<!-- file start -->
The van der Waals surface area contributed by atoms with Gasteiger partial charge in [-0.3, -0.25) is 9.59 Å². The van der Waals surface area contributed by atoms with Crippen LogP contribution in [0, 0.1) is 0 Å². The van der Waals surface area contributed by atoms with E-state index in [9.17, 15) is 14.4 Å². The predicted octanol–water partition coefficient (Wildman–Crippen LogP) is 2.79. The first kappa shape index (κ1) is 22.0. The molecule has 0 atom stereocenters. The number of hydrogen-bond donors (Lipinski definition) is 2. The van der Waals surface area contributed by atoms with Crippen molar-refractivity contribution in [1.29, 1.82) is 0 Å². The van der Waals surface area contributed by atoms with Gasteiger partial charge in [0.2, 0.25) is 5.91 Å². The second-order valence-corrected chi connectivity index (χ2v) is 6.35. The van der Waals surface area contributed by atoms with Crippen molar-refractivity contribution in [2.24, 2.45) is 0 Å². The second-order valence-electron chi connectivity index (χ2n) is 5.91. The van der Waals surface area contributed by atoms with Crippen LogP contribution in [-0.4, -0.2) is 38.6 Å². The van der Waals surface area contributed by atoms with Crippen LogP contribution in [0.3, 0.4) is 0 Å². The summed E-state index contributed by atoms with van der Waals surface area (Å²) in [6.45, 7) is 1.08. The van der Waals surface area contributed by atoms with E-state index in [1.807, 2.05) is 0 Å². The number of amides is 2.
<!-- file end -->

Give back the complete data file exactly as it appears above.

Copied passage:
The van der Waals surface area contributed by atoms with Gasteiger partial charge in [-0.3, -0.25) is 9.59 Å². The van der Waals surface area contributed by atoms with Crippen LogP contribution in [0, 0.1) is 0 Å². The van der Waals surface area contributed by atoms with E-state index in [9.17, 15) is 14.4 Å². The predicted octanol–water partition coefficient (Wildman–Crippen LogP) is 2.79. The first kappa shape index (κ1) is 22.0. The molecule has 0 atom stereocenters. The number of hydrogen-bond donors (Lipinski definition) is 2. The van der Waals surface area contributed by atoms with Crippen molar-refractivity contribution in [1.29, 1.82) is 0 Å². The van der Waals surface area contributed by atoms with Gasteiger partial charge in [0.2, 0.25) is 5.91 Å². The second-order valence-corrected chi connectivity index (χ2v) is 6.35. The van der Waals surface area contributed by atoms with Crippen molar-refractivity contribution in [2.24, 2.45) is 0 Å². The second-order valence-electron chi connectivity index (χ2n) is 5.91. The van der Waals surface area contributed by atoms with Crippen LogP contribution in [-0.4, -0.2) is 38.6 Å². The van der Waals surface area contributed by atoms with Crippen LogP contribution in [0.3, 0.4) is 0 Å². The summed E-state index contributed by atoms with van der Waals surface area (Å²) in [6.45, 7) is 1.08. The van der Waals surface area contributed by atoms with E-state index in [1.807, 2.05) is 0 Å². The number of amides is 2.